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Psychology in Everyday Life Chapter 12
Transcript of Psychology in Everyday Life Chapter 12
Defining Psychological Disorders:
Deviant behavior: a violation of cultural standards.
Distressful behavior: distressful to themselves or others.
Dysfunctional behavior: maladaptive behavior that interferes with life.
The DSM 5:
contains a listing of diagnostic criteria for every psychiatric disorder recognized by the U.S. healthcare system
collects and communicates accurate public health statistics about the diagnosis of psychiatric disorders
does not include treatment
Concerns about diagnostic system
The danger of overdiagnosis
The power of diagnostic labels
Confusion of serious mental disorders with normal problems
The illusion of objectivity
Generalized Anxiety Disorder (GAD)
Post-Traumatic Stress Disorder
Social Phobia (Social Anxiety Disorder)
Generalized Anxiety Disorder: an anxiety disorder in which a person is continually tense, fearful and nervous
Panic Disorder: an anxiety disorder marked by unpredictable minutes-long episodes of intense dread accompanied by terror, chest pain, or choking
Posttraumatic Stress Disorder (PTSD): an anxiety disorder characterized by haunting memories, nightmares, social withdrawal, jumpy anxiety, and/or insomnia lingering for four weeks or more after a traumatic experience
18% (NIMH 2010)
This Emotional Life, Disk 2:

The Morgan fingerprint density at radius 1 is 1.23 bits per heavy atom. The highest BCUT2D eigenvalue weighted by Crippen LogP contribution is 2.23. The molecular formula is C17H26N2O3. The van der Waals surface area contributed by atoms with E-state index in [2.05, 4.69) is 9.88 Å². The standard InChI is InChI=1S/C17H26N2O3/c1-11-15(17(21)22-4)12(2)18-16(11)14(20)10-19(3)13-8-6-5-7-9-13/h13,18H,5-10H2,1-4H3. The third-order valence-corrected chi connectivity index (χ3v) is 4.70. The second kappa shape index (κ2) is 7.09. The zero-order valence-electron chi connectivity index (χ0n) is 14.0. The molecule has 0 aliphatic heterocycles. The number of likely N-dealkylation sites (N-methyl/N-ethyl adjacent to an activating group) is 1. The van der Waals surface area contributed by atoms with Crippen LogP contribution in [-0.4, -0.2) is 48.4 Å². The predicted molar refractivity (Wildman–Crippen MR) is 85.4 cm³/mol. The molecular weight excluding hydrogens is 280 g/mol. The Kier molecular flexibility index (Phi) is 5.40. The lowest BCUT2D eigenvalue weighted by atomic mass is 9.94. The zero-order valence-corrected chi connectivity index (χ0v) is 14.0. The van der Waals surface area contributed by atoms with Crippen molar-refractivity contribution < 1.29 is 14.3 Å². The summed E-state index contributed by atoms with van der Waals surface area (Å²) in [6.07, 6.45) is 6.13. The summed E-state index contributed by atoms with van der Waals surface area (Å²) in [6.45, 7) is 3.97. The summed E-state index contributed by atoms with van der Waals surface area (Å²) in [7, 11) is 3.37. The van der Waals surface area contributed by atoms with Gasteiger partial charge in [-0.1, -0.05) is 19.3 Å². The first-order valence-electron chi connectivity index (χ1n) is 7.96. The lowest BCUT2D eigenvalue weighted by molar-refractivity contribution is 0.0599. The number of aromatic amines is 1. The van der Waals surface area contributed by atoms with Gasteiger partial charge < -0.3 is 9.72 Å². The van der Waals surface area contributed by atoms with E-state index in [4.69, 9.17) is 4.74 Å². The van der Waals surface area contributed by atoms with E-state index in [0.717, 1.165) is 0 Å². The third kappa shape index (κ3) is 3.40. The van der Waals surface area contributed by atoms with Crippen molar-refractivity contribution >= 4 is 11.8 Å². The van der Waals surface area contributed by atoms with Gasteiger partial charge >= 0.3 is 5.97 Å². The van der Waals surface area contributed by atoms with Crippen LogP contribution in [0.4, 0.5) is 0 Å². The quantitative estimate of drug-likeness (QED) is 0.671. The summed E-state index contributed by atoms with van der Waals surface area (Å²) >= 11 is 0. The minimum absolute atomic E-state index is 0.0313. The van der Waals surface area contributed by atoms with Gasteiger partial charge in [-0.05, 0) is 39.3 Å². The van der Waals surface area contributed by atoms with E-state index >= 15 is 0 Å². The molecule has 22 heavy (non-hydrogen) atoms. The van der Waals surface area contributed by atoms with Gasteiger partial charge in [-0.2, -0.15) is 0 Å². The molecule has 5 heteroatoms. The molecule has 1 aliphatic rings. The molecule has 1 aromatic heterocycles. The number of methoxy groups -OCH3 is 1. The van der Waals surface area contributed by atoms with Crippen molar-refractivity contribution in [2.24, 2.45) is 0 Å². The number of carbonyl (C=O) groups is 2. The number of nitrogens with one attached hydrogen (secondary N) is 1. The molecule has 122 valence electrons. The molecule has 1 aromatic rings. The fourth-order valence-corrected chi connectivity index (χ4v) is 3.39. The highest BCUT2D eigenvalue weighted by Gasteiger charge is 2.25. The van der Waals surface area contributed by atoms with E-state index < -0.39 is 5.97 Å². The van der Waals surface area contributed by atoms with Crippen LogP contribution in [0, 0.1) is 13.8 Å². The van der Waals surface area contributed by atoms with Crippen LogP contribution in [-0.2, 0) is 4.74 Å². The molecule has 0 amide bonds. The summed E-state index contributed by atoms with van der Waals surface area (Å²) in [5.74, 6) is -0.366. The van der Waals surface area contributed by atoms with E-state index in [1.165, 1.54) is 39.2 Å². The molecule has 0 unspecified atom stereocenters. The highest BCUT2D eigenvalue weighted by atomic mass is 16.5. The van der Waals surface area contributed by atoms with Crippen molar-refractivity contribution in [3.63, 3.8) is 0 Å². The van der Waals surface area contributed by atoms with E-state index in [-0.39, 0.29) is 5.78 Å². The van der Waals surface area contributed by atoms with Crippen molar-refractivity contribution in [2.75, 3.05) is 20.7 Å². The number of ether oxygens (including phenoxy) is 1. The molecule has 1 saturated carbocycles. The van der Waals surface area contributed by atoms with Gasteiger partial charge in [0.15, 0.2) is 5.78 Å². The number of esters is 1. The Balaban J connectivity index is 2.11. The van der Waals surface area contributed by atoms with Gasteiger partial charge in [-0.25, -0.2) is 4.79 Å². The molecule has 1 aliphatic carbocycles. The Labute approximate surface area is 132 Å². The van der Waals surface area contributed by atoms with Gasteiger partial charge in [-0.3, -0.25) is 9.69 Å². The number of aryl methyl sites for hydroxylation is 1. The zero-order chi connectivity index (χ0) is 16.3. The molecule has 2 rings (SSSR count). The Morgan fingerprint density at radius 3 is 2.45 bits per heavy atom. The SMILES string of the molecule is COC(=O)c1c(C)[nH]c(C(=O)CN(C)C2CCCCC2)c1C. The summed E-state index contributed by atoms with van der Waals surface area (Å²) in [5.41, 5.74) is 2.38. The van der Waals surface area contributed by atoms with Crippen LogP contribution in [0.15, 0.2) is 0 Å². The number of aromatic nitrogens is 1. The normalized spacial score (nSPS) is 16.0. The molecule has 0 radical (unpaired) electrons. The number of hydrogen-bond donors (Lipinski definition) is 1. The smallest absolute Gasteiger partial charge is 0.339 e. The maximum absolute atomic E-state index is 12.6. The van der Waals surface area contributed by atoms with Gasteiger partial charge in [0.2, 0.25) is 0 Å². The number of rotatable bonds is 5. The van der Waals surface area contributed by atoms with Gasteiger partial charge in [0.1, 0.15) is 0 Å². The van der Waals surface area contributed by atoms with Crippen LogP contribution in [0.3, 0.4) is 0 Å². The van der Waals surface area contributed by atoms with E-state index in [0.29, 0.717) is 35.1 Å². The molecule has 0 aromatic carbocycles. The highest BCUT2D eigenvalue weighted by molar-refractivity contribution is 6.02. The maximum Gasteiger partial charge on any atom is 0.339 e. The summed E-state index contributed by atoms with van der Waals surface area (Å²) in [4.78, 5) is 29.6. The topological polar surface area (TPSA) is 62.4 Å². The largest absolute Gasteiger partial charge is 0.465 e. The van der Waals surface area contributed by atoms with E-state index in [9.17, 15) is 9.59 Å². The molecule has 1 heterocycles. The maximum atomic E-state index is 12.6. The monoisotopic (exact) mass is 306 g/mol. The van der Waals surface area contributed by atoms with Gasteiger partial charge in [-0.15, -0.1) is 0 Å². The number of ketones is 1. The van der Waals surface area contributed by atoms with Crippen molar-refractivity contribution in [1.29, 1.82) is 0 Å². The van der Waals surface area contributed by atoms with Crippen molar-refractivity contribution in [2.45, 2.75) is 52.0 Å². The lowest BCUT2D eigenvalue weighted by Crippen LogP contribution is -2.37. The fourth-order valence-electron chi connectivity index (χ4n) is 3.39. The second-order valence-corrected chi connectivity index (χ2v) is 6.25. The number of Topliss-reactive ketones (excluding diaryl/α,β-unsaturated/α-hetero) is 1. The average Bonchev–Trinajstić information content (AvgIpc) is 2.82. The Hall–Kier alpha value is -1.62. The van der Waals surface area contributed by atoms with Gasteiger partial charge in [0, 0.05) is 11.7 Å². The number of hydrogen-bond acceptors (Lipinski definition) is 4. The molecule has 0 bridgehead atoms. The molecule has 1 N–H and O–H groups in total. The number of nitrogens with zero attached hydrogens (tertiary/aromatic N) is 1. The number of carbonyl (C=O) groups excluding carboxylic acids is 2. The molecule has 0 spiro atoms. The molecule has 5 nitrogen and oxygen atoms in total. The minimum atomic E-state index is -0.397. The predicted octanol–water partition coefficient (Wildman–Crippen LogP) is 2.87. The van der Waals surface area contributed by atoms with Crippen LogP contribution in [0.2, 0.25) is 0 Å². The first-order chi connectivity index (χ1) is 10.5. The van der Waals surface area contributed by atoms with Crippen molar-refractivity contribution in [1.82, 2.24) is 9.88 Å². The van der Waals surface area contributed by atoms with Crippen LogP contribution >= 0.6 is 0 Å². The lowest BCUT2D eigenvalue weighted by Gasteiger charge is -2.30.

Scene - Stress, Hormones, and PTSD
Phobia: an anxiety disorder marked by a persistent, irrational fear and avoidance of a specific object or situation
Obsessive-Compulsive Disorder (OCD): an anxiety disorder characterized by unwanted repetitive thoughts (obsessions) and repetitive, ritualized behaviors (compulsions) designed to reduce anxiety
9.5% (NIMH 2010)
Major Depressive Disorder: A mood disorder in which a person experiences significantly depressed moods, feelings of worthlessness, and diminished interest in most activities for two or more weeks.
Reduced interest in almost all activities
Significant weight gain or loss, without dieting
Sleep disturbance (insomnia or too much sleep)
Change in motor activity (too much or too little)
Fatigue or loss of energy
Feelings of worthlessness or guilt
Reduced ability to think or concentrate
Recurrent thoughts of death
The DSM diagnosis for depression requires 5 of these symptoms to be evident in the past two weeks
Bipolar Disorder: A mood disorder in which a person alternates between the hopelessness and lethargy of depression and the over-excited state of mania.
disorder in which conscious awareness becomes separated from previous memories, thoughts and feelings
Dissociative Identity Disorder: A rare disorder in which a person exhibits two or more distinct and alternating personalities; formerly known as Multiple Personality Disorder (MPD).
Controversies with DID diagnosis
between 1930 and 1960: 2 cases per decade
by the 1980s, 20,000 cases
influence of the media
Not common outside North America (nonexistent in many places)
Pressure and suggestion by therapists